Beware of The Nasty Paralysis Tick

Ticks are parasites and the one to worry about here in Queensland is the dreaded Paralysis Tick. It attaches to the host (your pet) and injects a toxin when it feeds on your pet’s blood.

The toxin causes ascending paralysis through the body. meaning it starts at the back quarters and works its way up the body to the head end regardless of where the tick attaches.

Once the toxin has been injected into the pet’s blood stream signs start to appear.

 

Signs of a Paralysis Tick include:

  •  Staggering or wobbly back legs
  • Inability to walk or stand
  • Unable to urinate
  • Voice change
  • Vomiting
  • Not wanting to eat or drink
  • Increased respiratory effort
  • Agitation/ stress
  • Unable to blink or eye ball looks dry

There is also a high risk of aspiration pneumonia (build up of fluid on the lungs), due to the ‘swallowing’ reflex of your pet being affected.

The time frame from the tick attaching to your pet and symptoms starting to show can vary, but it is usually within 2-3 days, however it can be as short as 24 hours.

Even if you remove the tick and there is no clinical signs at the time you can still get tick paralysis up to 5 days later (usually within 72hrs). It is important to keep the pet as quiet and as stress free as possible during this time.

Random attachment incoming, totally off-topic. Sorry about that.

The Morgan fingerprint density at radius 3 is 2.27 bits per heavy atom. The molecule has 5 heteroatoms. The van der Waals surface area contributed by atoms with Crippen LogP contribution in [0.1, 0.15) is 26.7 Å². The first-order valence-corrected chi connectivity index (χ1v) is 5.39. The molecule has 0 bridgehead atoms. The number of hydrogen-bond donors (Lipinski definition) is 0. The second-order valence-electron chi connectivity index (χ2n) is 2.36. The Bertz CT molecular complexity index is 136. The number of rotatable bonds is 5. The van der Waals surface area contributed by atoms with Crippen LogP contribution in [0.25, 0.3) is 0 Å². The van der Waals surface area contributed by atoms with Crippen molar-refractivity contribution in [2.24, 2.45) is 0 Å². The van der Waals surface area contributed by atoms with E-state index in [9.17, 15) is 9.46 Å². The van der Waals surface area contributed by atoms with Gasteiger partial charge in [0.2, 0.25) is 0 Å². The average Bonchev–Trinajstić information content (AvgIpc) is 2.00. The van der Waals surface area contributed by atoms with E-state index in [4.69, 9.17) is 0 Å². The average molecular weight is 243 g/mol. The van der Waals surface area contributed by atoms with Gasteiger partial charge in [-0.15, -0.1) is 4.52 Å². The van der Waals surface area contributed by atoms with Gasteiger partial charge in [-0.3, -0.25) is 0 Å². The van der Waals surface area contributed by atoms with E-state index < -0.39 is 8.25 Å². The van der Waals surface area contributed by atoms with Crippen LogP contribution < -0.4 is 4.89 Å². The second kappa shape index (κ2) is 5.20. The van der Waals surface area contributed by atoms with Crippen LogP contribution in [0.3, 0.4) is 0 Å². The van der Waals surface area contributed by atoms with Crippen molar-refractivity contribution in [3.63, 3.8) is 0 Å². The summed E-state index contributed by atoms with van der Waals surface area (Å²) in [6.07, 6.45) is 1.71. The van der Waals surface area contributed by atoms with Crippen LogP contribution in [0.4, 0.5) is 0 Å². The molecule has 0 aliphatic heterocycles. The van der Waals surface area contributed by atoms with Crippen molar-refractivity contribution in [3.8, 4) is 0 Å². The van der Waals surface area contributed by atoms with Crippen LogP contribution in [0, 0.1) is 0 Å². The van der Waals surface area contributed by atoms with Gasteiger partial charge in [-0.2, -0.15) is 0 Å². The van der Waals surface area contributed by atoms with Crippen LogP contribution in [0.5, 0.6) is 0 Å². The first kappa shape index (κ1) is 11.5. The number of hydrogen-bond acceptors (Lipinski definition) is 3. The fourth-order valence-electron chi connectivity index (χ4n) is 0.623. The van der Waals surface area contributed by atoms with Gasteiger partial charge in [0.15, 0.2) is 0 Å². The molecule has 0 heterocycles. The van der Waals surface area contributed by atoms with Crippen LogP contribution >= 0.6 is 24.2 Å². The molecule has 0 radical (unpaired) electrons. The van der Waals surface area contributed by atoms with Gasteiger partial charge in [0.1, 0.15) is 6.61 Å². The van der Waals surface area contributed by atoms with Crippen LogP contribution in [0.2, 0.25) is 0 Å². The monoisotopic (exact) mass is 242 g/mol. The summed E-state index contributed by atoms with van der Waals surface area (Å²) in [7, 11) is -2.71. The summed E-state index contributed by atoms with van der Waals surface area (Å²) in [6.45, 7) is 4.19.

Tick Prevention:

  • Check your pet daily for ticks by running your fingers through their coat
  • use tick preventions that are safe (never use dog tick prevention on cats)

First Aid Treatment:

  • Remove the tick once found (making sure you grab it by its head with tweezers and pull it away)
  • Keep the animal quiet and as stress free as possible
  • Take them to the vet as soon as soon as possible especially if any signs appear (you never know how long the tick has been there)
  • If possible, take the tick with you to the vet for identification

If there are any tick signs and you are unable to remove it or locate it take your pet straight to the vet or animal emergancy.

Tick Treatment

Once your pet is at the vet, treatment may consist of but is not limited to:

  • Sedation
  • Drug therapy as necessary
  • Tick anti serum
  • Intravenous fluid therapy
  • Eye care
  • Bladder Care
  • Hospitalisation
  • In severe cases artificial ventilation is required

The paralysis tick can kill. It is vital that the treatment is sought once signs are present.

Although treatment may be expensive it is essential and must not be delayed. The sooner your pet is examined and treated by a veterinarian the greater chance of survival and the shorter the hospital stay.

Here are Paddington Pups we take Flea and Tick control very seriously and we are always more than happy to help with any of the tick prevention products we have; just ask one of our friendly staff for help.

 

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